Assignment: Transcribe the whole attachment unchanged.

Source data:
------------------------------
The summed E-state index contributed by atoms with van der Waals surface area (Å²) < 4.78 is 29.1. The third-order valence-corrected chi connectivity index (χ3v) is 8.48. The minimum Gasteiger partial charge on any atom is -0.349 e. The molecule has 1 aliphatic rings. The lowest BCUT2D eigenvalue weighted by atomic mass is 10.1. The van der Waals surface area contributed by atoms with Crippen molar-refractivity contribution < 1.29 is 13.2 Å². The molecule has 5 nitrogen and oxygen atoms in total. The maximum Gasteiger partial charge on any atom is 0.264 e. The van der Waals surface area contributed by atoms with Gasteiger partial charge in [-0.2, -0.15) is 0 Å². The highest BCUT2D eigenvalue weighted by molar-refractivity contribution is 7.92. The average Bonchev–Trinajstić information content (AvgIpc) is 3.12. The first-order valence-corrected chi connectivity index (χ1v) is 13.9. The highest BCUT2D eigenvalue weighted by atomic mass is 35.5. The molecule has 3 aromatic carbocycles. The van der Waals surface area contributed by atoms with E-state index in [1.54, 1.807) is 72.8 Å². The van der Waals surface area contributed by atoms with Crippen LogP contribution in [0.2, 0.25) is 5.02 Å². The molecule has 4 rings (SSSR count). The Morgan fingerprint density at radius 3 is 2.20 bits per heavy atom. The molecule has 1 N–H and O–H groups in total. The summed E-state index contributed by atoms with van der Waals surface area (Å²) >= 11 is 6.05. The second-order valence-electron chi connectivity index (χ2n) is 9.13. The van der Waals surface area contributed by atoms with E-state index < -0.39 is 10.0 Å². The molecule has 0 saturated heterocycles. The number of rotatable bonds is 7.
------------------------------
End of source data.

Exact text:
The summed E-state index contributed by atoms with van der Waals surface area (Å²) < 4.78 is 29.1. The third-order valence-corrected chi connectivity index (χ3v) is 8.48. The minimum Gasteiger partial charge on any atom is -0.349 e. The molecule has 1 aliphatic rings. The lowest BCUT2D eigenvalue weighted by atomic mass is 10.1. The van der Waals surface area contributed by atoms with Crippen molar-refractivity contribution < 1.29 is 13.2 Å². The molecule has 5 nitrogen and oxygen atoms in total. The maximum Gasteiger partial charge on any atom is 0.264 e. The van der Waals surface area contributed by atoms with Gasteiger partial charge in [-0.2, -0.15) is 0 Å². The highest BCUT2D eigenvalue weighted by molar-refractivity contribution is 7.92. The average Bonchev–Trinajstić information content (AvgIpc) is 3.12. The first-order valence-corrected chi connectivity index (χ1v) is 13.9. The highest BCUT2D eigenvalue weighted by atomic mass is 35.5. The molecule has 3 aromatic carbocycles. The van der Waals surface area contributed by atoms with E-state index in [1.54, 1.807) is 72.8 Å². The van der Waals surface area contributed by atoms with Crippen LogP contribution in [0.2, 0.25) is 5.02 Å². The molecule has 4 rings (SSSR count). The Morgan fingerprint density at radius 3 is 2.20 bits per heavy atom. The molecule has 1 N–H and O–H groups in total. The summed E-state index contributed by atoms with van der Waals surface area (Å²) >= 11 is 6.05. The second-order valence-electron chi connectivity index (χ2n) is 9.13. The van der Waals surface area contributed by atoms with E-state index < -0.39 is 10.0 Å². The molecule has 0 saturated heterocycles. The number of rotatable bonds is 7.